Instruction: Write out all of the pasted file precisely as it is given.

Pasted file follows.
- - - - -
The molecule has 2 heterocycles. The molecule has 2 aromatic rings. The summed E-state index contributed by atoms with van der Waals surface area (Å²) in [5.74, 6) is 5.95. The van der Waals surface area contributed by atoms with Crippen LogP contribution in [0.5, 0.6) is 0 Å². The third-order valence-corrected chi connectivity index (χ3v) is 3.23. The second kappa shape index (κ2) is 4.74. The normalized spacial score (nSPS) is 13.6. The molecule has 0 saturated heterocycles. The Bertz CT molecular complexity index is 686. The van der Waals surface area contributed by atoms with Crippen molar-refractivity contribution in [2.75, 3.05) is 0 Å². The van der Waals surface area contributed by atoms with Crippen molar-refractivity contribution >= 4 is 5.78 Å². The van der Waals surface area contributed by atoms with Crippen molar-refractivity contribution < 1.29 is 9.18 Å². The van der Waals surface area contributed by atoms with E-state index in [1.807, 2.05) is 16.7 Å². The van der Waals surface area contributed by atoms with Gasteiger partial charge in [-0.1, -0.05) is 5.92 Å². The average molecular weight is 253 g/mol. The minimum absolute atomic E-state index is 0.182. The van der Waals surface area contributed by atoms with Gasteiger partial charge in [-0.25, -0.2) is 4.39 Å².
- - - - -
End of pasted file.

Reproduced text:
The molecule has 2 heterocycles. The molecule has 2 aromatic rings. The summed E-state index contributed by atoms with van der Waals surface area (Å²) in [5.74, 6) is 5.95. The van der Waals surface area contributed by atoms with Crippen LogP contribution in [0.5, 0.6) is 0 Å². The third-order valence-corrected chi connectivity index (χ3v) is 3.23. The second kappa shape index (κ2) is 4.74. The normalized spacial score (nSPS) is 13.6. The molecule has 0 saturated heterocycles. The Bertz CT molecular complexity index is 686. The van der Waals surface area contributed by atoms with Crippen molar-refractivity contribution in [2.75, 3.05) is 0 Å². The van der Waals surface area contributed by atoms with Crippen molar-refractivity contribution >= 4 is 5.78 Å². The van der Waals surface area contributed by atoms with Crippen molar-refractivity contribution < 1.29 is 9.18 Å². The van der Waals surface area contributed by atoms with E-state index in [1.807, 2.05) is 16.7 Å². The van der Waals surface area contributed by atoms with Gasteiger partial charge in [-0.1, -0.05) is 5.92 Å². The average molecular weight is 253 g/mol. The minimum absolute atomic E-state index is 0.182. The van der Waals surface area contributed by atoms with Gasteiger partial charge in [-0.25, -0.2) is 4.39 Å².